The footage I saw of the Festival’s gospel concert is not publicly available, but Mahalia Jackson’s appearance at the concert is more widely documented by a New York Times photograph of her with Mayor Lindsay, on the steps of her trailer. Lindsay was in Harlem, campaigning for re-election. Jackson, with her arm around Lindsay, told the assembled reporters, “We’re really going to go for him.” Accounts of the Festival say the emcee introduced Lindsay to the crowd that day as “our blue-eyed soul brother.”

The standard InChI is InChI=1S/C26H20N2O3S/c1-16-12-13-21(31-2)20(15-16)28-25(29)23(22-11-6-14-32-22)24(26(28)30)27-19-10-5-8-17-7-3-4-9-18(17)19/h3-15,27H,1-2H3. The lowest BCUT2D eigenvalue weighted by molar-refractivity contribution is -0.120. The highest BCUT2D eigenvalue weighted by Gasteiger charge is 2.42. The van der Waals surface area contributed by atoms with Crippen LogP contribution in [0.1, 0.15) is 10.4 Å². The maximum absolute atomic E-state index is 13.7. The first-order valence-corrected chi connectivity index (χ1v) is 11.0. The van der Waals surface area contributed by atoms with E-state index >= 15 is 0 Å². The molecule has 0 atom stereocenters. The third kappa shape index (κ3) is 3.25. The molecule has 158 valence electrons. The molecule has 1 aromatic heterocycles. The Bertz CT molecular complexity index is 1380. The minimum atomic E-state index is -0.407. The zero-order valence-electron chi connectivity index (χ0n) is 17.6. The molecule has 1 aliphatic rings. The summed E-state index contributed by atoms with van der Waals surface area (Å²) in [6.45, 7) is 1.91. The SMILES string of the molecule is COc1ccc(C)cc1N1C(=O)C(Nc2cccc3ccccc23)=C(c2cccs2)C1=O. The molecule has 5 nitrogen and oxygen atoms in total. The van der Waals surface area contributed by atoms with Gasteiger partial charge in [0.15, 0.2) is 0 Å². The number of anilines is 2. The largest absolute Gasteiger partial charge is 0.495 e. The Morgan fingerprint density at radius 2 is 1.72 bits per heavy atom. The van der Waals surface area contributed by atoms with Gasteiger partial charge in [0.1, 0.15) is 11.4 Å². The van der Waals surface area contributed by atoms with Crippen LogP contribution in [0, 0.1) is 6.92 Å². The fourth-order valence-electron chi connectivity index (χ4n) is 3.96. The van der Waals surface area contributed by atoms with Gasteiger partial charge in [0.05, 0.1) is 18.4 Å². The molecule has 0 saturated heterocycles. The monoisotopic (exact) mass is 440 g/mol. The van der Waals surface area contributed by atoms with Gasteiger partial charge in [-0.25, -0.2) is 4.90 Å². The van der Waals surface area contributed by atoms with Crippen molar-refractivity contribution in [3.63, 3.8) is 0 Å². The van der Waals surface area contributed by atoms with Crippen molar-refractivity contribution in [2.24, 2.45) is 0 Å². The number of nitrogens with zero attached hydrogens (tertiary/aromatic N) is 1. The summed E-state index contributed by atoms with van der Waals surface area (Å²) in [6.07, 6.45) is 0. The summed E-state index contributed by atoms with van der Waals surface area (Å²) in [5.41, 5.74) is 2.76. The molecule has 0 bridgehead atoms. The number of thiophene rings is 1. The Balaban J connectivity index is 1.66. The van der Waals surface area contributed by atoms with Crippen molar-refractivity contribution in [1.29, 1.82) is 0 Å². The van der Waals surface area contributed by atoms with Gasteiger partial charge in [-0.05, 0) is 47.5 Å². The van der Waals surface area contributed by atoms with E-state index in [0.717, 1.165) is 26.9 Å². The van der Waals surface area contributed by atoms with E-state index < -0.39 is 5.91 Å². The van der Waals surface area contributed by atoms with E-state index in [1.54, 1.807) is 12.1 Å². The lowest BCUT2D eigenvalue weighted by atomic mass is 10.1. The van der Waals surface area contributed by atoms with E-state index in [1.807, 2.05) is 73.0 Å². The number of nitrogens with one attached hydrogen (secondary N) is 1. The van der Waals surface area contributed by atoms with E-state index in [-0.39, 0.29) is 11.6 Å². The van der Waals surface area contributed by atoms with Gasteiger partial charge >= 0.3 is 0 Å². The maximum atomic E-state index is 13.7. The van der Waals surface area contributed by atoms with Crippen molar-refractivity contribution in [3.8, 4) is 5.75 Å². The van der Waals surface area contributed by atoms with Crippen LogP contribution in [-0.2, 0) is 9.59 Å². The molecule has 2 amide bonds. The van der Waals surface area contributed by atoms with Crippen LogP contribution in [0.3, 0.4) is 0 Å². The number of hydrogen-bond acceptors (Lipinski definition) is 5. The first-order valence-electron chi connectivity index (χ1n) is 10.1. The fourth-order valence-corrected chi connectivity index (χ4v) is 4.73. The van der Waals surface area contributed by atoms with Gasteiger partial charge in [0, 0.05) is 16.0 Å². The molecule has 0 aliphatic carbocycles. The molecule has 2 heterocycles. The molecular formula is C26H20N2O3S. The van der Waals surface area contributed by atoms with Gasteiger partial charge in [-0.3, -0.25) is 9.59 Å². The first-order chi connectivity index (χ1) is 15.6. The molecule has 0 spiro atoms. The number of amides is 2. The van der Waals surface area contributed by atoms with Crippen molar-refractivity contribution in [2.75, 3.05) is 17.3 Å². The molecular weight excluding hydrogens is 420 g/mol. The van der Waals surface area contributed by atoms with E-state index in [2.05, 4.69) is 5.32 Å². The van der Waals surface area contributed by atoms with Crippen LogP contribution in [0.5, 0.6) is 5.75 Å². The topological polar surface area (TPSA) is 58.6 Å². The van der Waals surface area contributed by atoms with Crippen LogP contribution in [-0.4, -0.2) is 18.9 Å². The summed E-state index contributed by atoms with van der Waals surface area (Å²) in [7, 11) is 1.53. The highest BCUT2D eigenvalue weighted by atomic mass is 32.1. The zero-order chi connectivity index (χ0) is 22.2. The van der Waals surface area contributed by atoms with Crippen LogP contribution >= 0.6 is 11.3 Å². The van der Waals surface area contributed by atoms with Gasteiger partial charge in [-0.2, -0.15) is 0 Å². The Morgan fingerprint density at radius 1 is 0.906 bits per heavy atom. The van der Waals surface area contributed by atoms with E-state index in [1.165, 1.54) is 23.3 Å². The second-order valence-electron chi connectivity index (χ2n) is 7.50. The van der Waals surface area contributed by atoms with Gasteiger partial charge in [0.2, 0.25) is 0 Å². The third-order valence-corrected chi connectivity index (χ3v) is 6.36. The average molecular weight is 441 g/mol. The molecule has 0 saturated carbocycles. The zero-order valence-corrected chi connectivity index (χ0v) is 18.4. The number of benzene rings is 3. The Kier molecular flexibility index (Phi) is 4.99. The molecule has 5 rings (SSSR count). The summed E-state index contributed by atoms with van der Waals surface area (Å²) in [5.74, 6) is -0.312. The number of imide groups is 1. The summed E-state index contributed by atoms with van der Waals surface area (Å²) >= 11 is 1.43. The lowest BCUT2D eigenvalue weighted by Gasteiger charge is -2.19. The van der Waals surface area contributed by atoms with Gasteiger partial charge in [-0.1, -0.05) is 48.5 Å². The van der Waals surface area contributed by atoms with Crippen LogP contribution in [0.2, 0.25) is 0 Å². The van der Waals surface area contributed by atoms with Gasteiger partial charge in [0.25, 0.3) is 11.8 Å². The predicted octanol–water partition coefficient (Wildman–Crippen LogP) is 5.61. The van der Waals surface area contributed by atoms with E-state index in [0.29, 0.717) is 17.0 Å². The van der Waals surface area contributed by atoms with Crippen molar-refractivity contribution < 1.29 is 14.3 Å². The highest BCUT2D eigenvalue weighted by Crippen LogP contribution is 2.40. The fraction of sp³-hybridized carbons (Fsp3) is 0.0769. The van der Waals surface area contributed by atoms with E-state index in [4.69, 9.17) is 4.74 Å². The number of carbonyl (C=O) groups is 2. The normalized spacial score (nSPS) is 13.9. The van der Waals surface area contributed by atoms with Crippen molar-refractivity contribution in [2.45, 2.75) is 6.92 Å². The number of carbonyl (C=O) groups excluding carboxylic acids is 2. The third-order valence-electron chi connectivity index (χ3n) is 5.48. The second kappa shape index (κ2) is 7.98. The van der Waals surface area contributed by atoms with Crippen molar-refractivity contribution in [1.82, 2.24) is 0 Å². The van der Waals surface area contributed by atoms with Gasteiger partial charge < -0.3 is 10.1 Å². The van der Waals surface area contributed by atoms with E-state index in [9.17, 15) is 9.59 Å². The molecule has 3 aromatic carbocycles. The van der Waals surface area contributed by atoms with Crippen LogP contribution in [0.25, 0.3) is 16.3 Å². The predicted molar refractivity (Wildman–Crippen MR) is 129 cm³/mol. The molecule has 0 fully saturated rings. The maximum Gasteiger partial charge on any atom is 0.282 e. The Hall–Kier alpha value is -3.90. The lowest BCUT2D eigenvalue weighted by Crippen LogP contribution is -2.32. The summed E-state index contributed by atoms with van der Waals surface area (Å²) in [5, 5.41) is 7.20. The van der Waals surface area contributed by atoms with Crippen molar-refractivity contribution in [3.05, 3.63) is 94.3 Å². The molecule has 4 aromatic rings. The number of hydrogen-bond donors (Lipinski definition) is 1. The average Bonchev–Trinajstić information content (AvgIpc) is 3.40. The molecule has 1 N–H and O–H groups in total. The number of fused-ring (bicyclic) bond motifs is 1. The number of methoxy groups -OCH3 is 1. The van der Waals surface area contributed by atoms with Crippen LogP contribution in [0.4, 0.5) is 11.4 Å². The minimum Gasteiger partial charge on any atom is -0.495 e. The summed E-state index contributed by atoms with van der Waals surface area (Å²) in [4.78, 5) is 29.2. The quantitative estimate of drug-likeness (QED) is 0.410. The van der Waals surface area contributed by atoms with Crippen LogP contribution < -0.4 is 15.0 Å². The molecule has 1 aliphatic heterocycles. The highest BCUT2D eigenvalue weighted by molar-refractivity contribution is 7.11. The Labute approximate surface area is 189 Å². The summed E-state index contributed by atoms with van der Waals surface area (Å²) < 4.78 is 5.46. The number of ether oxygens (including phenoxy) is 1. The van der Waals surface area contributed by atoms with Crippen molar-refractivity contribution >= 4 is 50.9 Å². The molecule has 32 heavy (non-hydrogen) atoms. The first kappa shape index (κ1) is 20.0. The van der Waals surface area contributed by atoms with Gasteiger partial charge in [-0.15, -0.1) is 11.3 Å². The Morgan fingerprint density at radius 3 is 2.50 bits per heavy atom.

Lindsay had credibility among Black New Yorkers because he not only talked the talk; he literally walked the walk—through the streets of Harlem and other neighborhoods, on a regular basis. Richard Grant, an African-American aide to Lindsay, described the power of these walks during an interview with me. Grant worked as an advance man on the 1969 campaign, so he would go ahead and scout the route. On this particular walk, Grant observed a colorfully-dressed woman who had set down at 135th and Lenox “with a folding chair and food,” who knew a lot of people in the community, and announced, “I’m going to give [the Mayor] a piece of my mind!” Grant sent word to the Lindsay team, “This may be a place where you might not want to stop.” Yet, when Lindsay reached this location, Grant said, “This woman called out, ‘Mr. Mayor, Mr. Mayor!’ [Lindsay] walked right over to her and I thought, ‘Oh my God.’ And she began a lecture. ‘We have you white politicians who come up here and make all these promises. Nothing ever changes’.” As she recited the City’s failings, Grant said, “The mayor stood there, batting his eyes, looking very, very seriously down to the ground. When she finished, he said, ‘Well I have understood what you say and I’m sure we haven’t done all we should have done and could have done, but all I can promise you is that I’m going to continue to work on things and I’m going to do my best to make some changes. The people with me have taken down what you said. And we’re going to see what we can do to help.’ She had a very stern look on her face…And after he finished, she stepped back and broke into this wide smile and said, ‘I don’t know about you. I don’t know, but I think I trust you.’ She shook his hand. That was what was on the news at the end of the day.”